Striving Toward God
Spiritual Advice for Daily Living
Abbess Arsenia’s counsels are steeped in Holy Scripture and in the inspiration that she draws from the services of the Orthodox Church. Throughout, she emphasizes the need to humble oneself, discern the will of God, and fulfill it through every moment of our life.
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— About the Book —
"Only when our life is wholly directed towards God do we become capable of seeing God in all and begin to do so by faith—not only in all the significant happenings of life but even in the insignificant ones—and to submit entirely to His holy will."
The 19th century saw a renaissance of Russian spirituality in the writings of St Ignatius (Brianchaninov) and St Theophan the Recluse, many of whose works have become well-known throughout the world. This book brings to an English-speaking audience the spiritual counsels of another Russian monastic of the same period. Born into a patrician family in the Don region, Anna Mikhailovna Sebriakova forsake the world at the age of seventeen and joined the Ust'-Medveditskii convent, where she was tonsured a nun with the name Arsenia. She subsequently served as abbess of this same monastery for 41 years. Heavily influenced by the writings of St ignatius, she took up correspondence with his brother P.A. Brianchaninov and became his spiritual mentor. Her letters to Peter Alexandrovich form the bulk of this book. Also offered are a selection of her personal notes and letters to other individuals. Abbess Arsenia’s counsels are steeped in Holy Scripture and in the inspiration that she draws from the services of the Orthodox Church. Throughout, she emphasizes the need to humble oneself, discern the will of God, and fulfill it through every moment of our life.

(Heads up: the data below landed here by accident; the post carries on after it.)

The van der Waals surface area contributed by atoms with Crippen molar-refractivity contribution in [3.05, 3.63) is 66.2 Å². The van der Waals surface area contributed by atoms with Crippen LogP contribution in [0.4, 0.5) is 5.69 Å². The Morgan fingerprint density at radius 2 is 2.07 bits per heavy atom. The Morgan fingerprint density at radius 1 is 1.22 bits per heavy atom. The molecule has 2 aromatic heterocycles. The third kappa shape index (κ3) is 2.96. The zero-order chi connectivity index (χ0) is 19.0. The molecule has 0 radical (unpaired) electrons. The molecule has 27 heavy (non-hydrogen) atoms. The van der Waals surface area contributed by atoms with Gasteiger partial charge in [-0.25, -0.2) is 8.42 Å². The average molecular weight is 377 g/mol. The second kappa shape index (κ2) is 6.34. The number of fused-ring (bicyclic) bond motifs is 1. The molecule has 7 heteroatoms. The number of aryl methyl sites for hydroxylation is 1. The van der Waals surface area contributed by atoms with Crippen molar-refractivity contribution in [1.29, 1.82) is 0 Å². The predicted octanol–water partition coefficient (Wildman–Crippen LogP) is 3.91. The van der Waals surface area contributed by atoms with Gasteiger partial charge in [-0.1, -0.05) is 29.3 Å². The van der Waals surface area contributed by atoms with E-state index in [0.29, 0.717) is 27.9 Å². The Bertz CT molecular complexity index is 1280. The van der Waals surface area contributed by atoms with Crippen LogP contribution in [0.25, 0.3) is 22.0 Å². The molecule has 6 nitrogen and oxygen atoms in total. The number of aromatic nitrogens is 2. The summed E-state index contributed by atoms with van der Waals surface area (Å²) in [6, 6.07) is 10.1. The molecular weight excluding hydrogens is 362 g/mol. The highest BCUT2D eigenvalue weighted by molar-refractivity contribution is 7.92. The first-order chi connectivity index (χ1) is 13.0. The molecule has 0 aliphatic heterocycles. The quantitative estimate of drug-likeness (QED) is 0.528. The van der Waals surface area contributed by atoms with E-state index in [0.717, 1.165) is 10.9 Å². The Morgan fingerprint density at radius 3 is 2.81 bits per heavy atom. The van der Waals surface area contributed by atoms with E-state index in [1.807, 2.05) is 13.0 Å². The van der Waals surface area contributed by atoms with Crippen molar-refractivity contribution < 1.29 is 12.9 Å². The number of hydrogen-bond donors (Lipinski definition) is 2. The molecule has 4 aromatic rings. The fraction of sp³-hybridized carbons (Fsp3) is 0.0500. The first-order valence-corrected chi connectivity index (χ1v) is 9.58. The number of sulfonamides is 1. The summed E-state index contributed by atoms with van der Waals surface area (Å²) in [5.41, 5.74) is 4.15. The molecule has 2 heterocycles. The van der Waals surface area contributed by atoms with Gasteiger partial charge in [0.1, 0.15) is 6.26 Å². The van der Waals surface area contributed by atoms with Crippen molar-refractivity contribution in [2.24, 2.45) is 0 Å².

— Author Biography —
Abbess Arsenia (born Anna Mikhailovna Sebriakova) was the long-tenured superior of the Transfiuguration Monastery, serving for over 45 years in that position during the second half of the 19th century. Well known in her native Don region, she corresponded with luminaries of her time, including P.A. Brianchaninov, brother of St. Ignatius of the Caucasus. Her notes and letters are steeped in the traditions of Holy Scripture, in the inspiration of the Orthodox divine services, and in the deep current of monastic spirituality from which she drew her strength.
Mary Naumenko is the wife of an Orthodox priest and has been involved in parish ministry for several decades. She recently earned an M.A. in Arts and Humanities from Faulkner University (Montgomery, AL). Her dissertation was on the patristic concept of the nous in the writings of Dostoevsky.